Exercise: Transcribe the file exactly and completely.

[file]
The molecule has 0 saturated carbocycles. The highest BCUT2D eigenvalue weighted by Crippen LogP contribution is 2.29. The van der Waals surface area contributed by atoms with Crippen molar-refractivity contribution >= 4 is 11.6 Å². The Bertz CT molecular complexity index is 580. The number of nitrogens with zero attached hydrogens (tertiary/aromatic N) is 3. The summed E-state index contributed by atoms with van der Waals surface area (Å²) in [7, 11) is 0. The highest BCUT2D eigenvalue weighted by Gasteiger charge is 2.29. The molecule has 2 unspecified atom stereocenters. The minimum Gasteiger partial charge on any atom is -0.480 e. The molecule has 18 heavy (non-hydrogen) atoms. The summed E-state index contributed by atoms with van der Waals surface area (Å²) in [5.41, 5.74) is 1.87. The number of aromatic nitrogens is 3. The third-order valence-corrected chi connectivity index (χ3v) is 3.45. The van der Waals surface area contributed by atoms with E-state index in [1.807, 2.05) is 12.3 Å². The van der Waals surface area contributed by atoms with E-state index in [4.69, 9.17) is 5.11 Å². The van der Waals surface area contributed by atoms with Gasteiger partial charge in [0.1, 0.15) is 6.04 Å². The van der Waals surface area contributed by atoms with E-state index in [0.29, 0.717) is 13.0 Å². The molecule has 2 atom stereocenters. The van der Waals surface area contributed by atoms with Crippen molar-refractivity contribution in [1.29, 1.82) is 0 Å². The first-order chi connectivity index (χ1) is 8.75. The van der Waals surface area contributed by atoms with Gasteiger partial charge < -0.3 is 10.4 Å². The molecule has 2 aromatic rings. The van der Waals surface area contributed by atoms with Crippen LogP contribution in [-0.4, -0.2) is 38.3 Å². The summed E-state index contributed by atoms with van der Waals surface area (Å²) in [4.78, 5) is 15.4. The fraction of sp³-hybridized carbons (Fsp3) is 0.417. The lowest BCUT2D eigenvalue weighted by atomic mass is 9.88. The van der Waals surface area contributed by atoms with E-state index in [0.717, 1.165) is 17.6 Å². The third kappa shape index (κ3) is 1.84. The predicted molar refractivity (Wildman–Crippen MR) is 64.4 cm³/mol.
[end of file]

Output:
The molecule has 0 saturated carbocycles. The highest BCUT2D eigenvalue weighted by Crippen LogP contribution is 2.29. The van der Waals surface area contributed by atoms with Crippen molar-refractivity contribution >= 4 is 11.6 Å². The Bertz CT molecular complexity index is 580. The number of nitrogens with zero attached hydrogens (tertiary/aromatic N) is 3. The summed E-state index contributed by atoms with van der Waals surface area (Å²) in [7, 11) is 0. The highest BCUT2D eigenvalue weighted by Gasteiger charge is 2.29. The molecule has 2 unspecified atom stereocenters. The minimum Gasteiger partial charge on any atom is -0.480 e. The molecule has 18 heavy (non-hydrogen) atoms. The summed E-state index contributed by atoms with van der Waals surface area (Å²) in [5.41, 5.74) is 1.87. The number of aromatic nitrogens is 3. The third-order valence-corrected chi connectivity index (χ3v) is 3.45. The van der Waals surface area contributed by atoms with E-state index in [1.807, 2.05) is 12.3 Å². The van der Waals surface area contributed by atoms with E-state index in [4.69, 9.17) is 5.11 Å². The van der Waals surface area contributed by atoms with Gasteiger partial charge in [0.1, 0.15) is 6.04 Å². The van der Waals surface area contributed by atoms with E-state index in [0.29, 0.717) is 13.0 Å². The molecule has 2 atom stereocenters. The van der Waals surface area contributed by atoms with Crippen molar-refractivity contribution in [1.29, 1.82) is 0 Å². The first-order chi connectivity index (χ1) is 8.75. The van der Waals surface area contributed by atoms with Gasteiger partial charge < -0.3 is 10.4 Å². The molecule has 2 aromatic rings. The van der Waals surface area contributed by atoms with Crippen LogP contribution in [-0.4, -0.2) is 38.3 Å². The summed E-state index contributed by atoms with van der Waals surface area (Å²) in [4.78, 5) is 15.4. The fraction of sp³-hybridized carbons (Fsp3) is 0.417. The lowest BCUT2D eigenvalue weighted by atomic mass is 9.88. The van der Waals surface area contributed by atoms with E-state index in [0.717, 1.165) is 17.6 Å². The third kappa shape index (κ3) is 1.84. The predicted molar refractivity (Wildman–Crippen MR) is 64.4 cm³/mol.